The ongoing lockdowns may lead to a nominal GDP loss of Rs 5-6 lakh crore in Q1 of FY22, initial estimates suggest.
The projected losses may amount to cuts and bruises on the economy as against last fiscal's broken bones owing to a historic 24% contraction in Q1 of FY21. In absolute numbers, it translated to Rs 11 lakh crore in lost national output.
While SBI Research pegged the current quarter's nominal GDP loss at Rs 6 lakh crore, Barclays estimates it at Rs 5.4 lakh crore. On balance, the projected real GDP growth could be 10-15%, much lower than RBI's 26.2% forecast.
Economists also warn of growth rate being ground into dust should a third wave hit upon the country in Q3. Such an event could shave off another Rs 3 lakh crore worth output, giving the annual growth rate a quick 2-3% trim and settle at 7-8%. For context, just weeks before the second wave struck last month, growth projections stood at an envious 10-12% and India was making a serious go for it.
"Though the impact of the second wave on the real economy was initially thought to be much limited...in comparison with the first wave, our estimates now indicate that there might be nominal GDP loss of up to Rs 6 lakh crore during Q1, FY22 compared to a loss of Rs 11 lakh crore in Q1, FY21," noted Soumya Kanti Ghosh, Group Chief Economic Adviser, SBI. He believes real GDP loss to be Rs 4-4.5 lakh crore.
According to Rahul Bajoria, Chief India Economist, Barclays, although infections were receding, the related economic costs have been larger due to stringent lockdowns. "After a reasonably stable April, the economy experienced a sharp decline in activity in May, as is evident in high-frequency data. While we continue to believe the lockdowns will last only until the end of June, in our new base case, we now estimate economic losses of $74 billion (Rs 5.4 lakh crore), all of it contained in Q1, FY22," he noted.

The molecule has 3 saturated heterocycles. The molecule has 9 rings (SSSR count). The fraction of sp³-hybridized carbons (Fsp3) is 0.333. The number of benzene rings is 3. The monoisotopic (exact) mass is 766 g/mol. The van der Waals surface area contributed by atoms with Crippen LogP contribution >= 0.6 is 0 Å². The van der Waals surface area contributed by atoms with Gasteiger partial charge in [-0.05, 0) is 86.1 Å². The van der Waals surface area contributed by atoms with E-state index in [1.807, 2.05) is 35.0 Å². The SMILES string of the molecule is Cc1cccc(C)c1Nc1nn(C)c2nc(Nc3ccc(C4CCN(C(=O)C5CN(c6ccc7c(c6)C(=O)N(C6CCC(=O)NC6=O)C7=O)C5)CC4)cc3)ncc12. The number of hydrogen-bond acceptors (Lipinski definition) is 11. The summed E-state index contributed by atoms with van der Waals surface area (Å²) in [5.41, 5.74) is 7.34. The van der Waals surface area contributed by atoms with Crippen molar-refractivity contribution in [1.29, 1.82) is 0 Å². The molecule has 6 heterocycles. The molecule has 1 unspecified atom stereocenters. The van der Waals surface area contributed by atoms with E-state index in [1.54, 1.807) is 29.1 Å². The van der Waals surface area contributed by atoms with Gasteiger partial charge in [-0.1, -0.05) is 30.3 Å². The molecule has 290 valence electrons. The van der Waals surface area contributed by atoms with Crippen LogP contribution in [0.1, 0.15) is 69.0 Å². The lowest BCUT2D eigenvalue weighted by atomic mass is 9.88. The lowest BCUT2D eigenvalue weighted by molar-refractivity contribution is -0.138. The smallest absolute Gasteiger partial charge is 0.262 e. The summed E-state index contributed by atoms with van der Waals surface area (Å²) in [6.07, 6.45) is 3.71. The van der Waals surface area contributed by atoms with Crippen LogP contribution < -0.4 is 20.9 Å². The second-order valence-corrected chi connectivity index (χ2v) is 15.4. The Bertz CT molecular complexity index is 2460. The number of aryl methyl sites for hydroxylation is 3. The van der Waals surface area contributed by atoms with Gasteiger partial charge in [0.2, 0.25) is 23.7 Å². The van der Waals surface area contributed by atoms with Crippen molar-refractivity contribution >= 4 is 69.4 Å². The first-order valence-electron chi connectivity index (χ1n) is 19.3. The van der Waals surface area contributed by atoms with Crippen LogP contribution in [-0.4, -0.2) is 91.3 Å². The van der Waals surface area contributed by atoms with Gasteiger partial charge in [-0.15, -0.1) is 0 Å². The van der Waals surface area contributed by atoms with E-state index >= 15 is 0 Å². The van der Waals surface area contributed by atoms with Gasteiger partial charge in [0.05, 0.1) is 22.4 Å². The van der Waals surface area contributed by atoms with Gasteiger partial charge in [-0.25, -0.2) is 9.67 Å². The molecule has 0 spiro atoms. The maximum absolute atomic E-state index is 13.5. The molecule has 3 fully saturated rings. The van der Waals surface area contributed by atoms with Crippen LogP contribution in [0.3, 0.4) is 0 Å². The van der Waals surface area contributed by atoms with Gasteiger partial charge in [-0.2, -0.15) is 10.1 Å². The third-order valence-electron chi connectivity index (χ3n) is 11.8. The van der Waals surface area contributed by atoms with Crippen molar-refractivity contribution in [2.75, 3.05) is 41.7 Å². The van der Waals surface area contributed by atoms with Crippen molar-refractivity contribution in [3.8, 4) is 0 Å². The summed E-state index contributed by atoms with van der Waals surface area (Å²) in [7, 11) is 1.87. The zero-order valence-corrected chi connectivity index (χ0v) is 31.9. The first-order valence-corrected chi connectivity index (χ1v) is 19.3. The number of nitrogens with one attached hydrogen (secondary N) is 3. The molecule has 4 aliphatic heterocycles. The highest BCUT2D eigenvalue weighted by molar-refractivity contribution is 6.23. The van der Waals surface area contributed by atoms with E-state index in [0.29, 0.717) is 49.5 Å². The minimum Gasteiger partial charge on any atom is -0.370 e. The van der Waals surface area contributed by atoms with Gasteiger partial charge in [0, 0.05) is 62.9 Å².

Barclays went a step further considering the potential fallouts of a likely third wave, which could accentuate economic costs by at least another $42.6 billion (Rs 3.1 lakh crore) in the event of similarly stringent lockdowns imposed for eight weeks. Under this pessimistic, 'bear case' scenario, it revised growth estimates downward by a further 150 bps to 7.7% in FY22.
Similarly, Anubhuti Sahay, Head, South Asia Economic Research, Standard Chartered Bank, India believes Q1 to be the most-affected. That said, she believes most economic indicators remain higher than the lows seen last fiscal. A favourable base effect, improved global demand and prospects of a large proportion of the population being vaccinated in the second half of FY22 will support activity, she concluded.